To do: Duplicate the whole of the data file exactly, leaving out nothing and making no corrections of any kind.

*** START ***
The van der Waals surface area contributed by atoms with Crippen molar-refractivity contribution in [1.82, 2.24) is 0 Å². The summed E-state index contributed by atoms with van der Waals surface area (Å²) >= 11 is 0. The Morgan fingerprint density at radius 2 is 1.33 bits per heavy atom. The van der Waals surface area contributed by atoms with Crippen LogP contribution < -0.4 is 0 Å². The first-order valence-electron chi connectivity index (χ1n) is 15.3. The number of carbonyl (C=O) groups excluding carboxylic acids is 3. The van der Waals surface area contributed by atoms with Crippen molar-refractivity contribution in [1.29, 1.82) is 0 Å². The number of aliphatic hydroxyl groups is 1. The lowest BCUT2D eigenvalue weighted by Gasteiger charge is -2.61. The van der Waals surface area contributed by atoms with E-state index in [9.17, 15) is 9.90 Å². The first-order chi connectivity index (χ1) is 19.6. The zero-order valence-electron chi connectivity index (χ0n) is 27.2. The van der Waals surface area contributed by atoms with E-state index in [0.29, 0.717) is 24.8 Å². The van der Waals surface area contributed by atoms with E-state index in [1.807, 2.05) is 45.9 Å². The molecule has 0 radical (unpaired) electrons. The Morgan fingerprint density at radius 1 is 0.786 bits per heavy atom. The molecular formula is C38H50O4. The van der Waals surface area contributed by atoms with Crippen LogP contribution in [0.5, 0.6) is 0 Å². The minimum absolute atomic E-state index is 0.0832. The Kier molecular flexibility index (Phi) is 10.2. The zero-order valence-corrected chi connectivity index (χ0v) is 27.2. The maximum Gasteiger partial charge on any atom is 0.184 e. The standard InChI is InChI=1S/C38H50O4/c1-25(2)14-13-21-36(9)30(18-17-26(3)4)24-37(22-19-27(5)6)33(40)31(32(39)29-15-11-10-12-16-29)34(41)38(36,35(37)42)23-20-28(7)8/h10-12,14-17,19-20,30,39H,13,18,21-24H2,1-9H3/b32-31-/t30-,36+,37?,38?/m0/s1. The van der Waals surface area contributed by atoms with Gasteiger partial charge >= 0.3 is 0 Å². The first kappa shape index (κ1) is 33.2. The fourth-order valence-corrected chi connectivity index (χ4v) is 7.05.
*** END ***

The van der Waals surface area contributed by atoms with Crippen molar-refractivity contribution in [1.82, 2.24) is 0 Å². The summed E-state index contributed by atoms with van der Waals surface area (Å²) >= 11 is 0. The Morgan fingerprint density at radius 2 is 1.33 bits per heavy atom. The van der Waals surface area contributed by atoms with Crippen LogP contribution < -0.4 is 0 Å². The first-order valence-electron chi connectivity index (χ1n) is 15.3. The number of carbonyl (C=O) groups excluding carboxylic acids is 3. The van der Waals surface area contributed by atoms with Crippen molar-refractivity contribution in [1.29, 1.82) is 0 Å². The number of aliphatic hydroxyl groups is 1. The lowest BCUT2D eigenvalue weighted by Gasteiger charge is -2.61. The van der Waals surface area contributed by atoms with E-state index in [9.17, 15) is 9.90 Å². The first-order chi connectivity index (χ1) is 19.6. The zero-order valence-electron chi connectivity index (χ0n) is 27.2. The van der Waals surface area contributed by atoms with E-state index in [0.29, 0.717) is 24.8 Å². The van der Waals surface area contributed by atoms with E-state index in [1.807, 2.05) is 45.9 Å². The molecule has 0 radical (unpaired) electrons. The Morgan fingerprint density at radius 1 is 0.786 bits per heavy atom. The molecular formula is C38H50O4. The van der Waals surface area contributed by atoms with Crippen LogP contribution in [0.5, 0.6) is 0 Å². The minimum absolute atomic E-state index is 0.0832. The Kier molecular flexibility index (Phi) is 10.2. The zero-order valence-corrected chi connectivity index (χ0v) is 27.2. The maximum Gasteiger partial charge on any atom is 0.184 e. The standard InChI is InChI=1S/C38H50O4/c1-25(2)14-13-21-36(9)30(18-17-26(3)4)24-37(22-19-27(5)6)33(40)31(32(39)29-15-11-10-12-16-29)34(41)38(36,35(37)42)23-20-28(7)8/h10-12,14-17,19-20,30,39H,13,18,21-24H2,1-9H3/b32-31-/t30-,36+,37?,38?/m0/s1. The van der Waals surface area contributed by atoms with Gasteiger partial charge >= 0.3 is 0 Å². The first kappa shape index (κ1) is 33.2. The fourth-order valence-corrected chi connectivity index (χ4v) is 7.05.